19 December 2016
Why do Korean children bully Japanese children?
Some journalists asked me if I would agree that the comfort woman statue itself could cause no harm. Unfortunately the innocent looking girl is designed to be the symbol of Korean anti-Japan sentiment. Her extremely young appearance is to suggest that such a young child was used as a sex slave by the Japanese military. Korean teachers take their young students to the statue and teach them their version of the history.
As a result of the anti-Japan education, not only in South Korea but also in other countries, young Korean children grow up believing the comfort woman abduction story, and their anti-Japan behaviour is often encouraged and praised by their teachers and parents as you can see in this picture taken at a train station in South Korea.
Here is another example of such children. They created a YouTube movie which includes a scene of a Japanese soldier, acted by a Korean student, killing a comfort woman, acted by another Korean student, by stabbing followed by a close shot of a hand with pouring blood.
Sydney Lee (리나), Jino Chung (진오), Simone Willets (앵두), Noah Wise (다현), Sebastian Chai (세비), Devin Dunnigan (데빈)
This kind of story is no longer believed in Japan as the Asahi Newspaper, which disseminated the fabricated abduction story originally, admitted it was a fictitious story created by a con man called Seiji Yoshida. But the story remains in Korean children's mind due to the anti-Japan education prevailing in Korean societies and they instinctively spit at Japanese counterparts and demand them to apologize. Now Japanese people have begun experiencing similar bullying and intimidation in Australia since the comfort women statue became an issue here and this is what the local mothers are worried about.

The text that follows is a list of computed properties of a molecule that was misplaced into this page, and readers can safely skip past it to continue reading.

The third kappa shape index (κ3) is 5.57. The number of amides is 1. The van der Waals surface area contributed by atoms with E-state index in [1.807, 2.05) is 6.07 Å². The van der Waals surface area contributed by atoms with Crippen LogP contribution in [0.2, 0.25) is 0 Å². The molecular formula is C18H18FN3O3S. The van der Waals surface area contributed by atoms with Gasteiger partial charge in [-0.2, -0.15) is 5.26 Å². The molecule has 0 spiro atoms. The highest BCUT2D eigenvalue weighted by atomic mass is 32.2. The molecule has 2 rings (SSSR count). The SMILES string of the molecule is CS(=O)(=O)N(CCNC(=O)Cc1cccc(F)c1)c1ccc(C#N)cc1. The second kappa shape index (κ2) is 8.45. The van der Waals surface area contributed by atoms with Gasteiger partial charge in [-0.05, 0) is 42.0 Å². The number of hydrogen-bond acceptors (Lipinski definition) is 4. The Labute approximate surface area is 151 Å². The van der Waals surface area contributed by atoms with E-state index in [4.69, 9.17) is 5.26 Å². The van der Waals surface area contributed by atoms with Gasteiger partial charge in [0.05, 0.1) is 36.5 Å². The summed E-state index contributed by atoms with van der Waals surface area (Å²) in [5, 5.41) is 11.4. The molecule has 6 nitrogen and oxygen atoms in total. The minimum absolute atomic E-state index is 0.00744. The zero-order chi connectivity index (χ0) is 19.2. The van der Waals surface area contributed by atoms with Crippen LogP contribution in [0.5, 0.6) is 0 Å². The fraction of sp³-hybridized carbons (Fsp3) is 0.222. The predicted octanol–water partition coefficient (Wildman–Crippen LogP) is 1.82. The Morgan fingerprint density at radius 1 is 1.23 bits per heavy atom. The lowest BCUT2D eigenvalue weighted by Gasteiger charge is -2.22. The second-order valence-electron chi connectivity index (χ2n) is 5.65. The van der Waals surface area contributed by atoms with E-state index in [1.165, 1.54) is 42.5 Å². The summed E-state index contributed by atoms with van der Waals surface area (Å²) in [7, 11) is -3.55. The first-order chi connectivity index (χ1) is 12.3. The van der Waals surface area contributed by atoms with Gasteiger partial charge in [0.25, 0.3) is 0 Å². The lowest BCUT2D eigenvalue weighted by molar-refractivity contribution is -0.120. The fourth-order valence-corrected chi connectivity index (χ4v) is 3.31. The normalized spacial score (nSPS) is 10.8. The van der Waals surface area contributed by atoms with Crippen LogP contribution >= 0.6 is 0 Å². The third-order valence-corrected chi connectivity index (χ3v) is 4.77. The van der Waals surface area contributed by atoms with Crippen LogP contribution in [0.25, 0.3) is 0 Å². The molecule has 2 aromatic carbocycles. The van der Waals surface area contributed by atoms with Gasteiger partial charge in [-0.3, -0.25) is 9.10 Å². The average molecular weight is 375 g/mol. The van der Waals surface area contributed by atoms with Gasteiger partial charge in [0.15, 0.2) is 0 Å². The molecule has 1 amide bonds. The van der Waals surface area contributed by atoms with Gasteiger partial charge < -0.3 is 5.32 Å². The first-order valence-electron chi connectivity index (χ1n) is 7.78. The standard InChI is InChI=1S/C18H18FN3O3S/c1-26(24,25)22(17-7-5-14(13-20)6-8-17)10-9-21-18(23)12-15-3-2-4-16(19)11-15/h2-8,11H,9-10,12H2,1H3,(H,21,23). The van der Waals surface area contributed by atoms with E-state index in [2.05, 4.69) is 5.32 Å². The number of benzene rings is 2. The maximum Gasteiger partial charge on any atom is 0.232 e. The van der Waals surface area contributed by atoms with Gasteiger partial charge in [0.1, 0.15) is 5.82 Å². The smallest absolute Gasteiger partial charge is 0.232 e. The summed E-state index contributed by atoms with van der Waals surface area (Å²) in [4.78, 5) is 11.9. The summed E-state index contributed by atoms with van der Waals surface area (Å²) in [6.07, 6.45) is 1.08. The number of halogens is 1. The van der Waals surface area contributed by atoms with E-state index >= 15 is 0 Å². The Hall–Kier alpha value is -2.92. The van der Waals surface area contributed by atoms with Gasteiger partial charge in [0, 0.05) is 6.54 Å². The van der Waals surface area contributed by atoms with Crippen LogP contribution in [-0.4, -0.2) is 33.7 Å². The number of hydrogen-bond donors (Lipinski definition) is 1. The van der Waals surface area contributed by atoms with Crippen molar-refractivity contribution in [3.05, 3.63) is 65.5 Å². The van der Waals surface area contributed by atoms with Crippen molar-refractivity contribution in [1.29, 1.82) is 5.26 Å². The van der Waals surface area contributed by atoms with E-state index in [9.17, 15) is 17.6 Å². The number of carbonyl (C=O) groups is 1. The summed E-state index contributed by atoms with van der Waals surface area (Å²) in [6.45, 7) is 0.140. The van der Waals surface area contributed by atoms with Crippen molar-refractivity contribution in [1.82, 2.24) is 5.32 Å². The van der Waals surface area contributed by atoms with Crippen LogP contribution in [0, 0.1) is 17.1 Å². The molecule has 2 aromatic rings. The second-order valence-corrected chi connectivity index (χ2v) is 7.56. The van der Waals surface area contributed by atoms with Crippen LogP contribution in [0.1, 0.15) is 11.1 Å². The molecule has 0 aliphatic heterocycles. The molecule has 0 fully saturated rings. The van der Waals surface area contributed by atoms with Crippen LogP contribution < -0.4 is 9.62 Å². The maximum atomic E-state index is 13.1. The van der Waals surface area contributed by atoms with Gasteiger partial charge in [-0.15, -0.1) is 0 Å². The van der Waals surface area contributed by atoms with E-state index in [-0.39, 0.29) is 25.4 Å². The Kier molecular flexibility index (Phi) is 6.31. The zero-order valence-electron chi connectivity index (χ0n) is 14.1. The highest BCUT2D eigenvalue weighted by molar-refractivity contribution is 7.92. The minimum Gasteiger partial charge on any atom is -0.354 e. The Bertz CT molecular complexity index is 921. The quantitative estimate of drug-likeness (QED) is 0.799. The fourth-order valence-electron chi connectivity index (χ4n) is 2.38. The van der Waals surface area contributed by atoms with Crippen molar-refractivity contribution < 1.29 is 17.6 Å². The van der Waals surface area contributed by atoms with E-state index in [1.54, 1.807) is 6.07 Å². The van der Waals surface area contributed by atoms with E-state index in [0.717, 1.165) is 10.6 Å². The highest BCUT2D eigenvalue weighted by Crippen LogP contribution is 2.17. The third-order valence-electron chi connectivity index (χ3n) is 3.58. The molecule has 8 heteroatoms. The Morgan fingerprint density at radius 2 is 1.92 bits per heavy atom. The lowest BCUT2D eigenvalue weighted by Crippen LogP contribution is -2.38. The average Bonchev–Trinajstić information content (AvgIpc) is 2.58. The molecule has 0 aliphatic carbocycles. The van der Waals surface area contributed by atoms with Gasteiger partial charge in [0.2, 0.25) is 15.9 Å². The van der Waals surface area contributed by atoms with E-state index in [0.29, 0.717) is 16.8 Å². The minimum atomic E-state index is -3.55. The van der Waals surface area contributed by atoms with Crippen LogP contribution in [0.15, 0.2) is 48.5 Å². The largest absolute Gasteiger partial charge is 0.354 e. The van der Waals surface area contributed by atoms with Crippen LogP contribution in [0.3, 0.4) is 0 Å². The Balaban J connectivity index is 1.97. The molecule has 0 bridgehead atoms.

This is the fundamental difference between ANZAC monuments and comfort woman statues. Australian children learning history are never taught to hate former enemy countries and their descendants. Unfortunately this is not the case with the comfort women statues, and so we are forced to defend our families from this kind of racial intimidation as best we can.
Accordingly it is impossible for us to consider the comfort woman statue as a statue that symbolises all women who suffered in war as Rev Crews insists. The statue is never free from the intention and the motivation of the people who created and erected it. The plaques that accompany the statue clearly accuse only the Japanese during World War II and there is no mention of the suffering of any other people forced into prostitution during wars, including for example comfort women during the Korean War and Vietnamese War under the South Korean government’s own military prostitution programme. It is always important to learn from the past but we have to teach our children to positively construct the future as well.
This is not about dispute over historical facts. Everyone can have his/her own view. Yet we must refrain from threatening and adversely affecting other ethnic communities. There are many cross cultural families in Australia. They are all worried about the safety of their children.
We would like the Uniting Church to rewrite the plaques according to what Rev Crews says himself and house the statue somewhere inside, more private and discreet to minimize the risk of adversely affecting the local communities. Korean people can visit the statue commemorating women suffered in war in peace without offensive demonstrations. This is rather a simple and reasonable request.
If you wish to further investigate this issue, please read the articles below:
“Comfort women articles by scholars “
Australia-Japan Community Network